This article has both empirical and theoretical value. Empirically, this work is the first of its kind aimed at investigating the effect of perceived leadership integrity on organisational commitment within Uganda's hospitality setting. Theoretically, the study extends the versatility of the hierarchy of needs theory by clarifying that higher-level needs offer a basis for explaining the effect of psychological processes (in this case, perceived leadership integrity) on behavioural changes (in this case, organisational commitment).

Details

Journal of Management Development, vol. 39 no. 6
Type: Research Article
ISSN: 0262-1711

Keywords

Article
Publication date: 24 February 2020

Peter Ntale, Jude Ssempebwa, Badiru Musisi, Muhammed Ngoma, Gyaviira Musoke Genza, Joseph Kimoga, Christopher Byalusaago Mugimu, Joseph Mpeera Ntayi and Wasswa Balunywa

The purpose of this paper is to identify gaps in the structure of organizations that hinder collaboration of organizations involved in the creation of graduate employment…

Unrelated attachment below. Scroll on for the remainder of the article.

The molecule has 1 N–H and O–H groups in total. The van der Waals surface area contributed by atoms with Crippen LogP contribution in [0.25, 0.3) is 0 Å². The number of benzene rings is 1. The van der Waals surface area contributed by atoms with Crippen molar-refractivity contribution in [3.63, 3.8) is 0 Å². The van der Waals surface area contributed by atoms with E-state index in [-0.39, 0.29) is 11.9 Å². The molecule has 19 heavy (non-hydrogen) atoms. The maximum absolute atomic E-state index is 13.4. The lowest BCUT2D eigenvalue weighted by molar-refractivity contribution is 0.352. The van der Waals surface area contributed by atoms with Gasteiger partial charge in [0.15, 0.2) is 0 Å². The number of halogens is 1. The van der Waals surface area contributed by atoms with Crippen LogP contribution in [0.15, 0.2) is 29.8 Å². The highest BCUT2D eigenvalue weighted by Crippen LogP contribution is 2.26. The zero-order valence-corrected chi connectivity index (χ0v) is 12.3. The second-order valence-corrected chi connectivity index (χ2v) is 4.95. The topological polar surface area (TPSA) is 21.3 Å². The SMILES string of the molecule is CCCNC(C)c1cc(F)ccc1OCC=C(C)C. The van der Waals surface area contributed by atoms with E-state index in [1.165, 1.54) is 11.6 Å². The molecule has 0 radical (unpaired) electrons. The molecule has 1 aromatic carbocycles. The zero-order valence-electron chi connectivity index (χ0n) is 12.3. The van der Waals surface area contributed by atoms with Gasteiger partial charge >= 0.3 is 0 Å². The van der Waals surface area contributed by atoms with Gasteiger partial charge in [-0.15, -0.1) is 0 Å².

Abstract

Purpose

The purpose of this paper is to identify gaps in the structure of organizations that hinder collaboration of organizations involved in the creation of graduate employment opportunities in Uganda.

Design/methodology/approach

Data was collected from staff and leaders of 14 organizations that were purposely selected to represent government, private, and civil society organizations. These organizations were selected based on their mandates, which touch on the employability of university graduates in the country in very direct ways. This was a cross-sectional survey design—based on a self-administered questionnaire, key informant interviews, and documentary analysis.

Findings

Organizations were found to have “Tell”/directive decision-making, high power distance between employees, and jobs were not coded in a way that gives employees freedoms to interact and build collaborative relationships. Finally, rules and regulations were very restrictive, disorienting employee's abilities to collaborate.

Research limitations/implication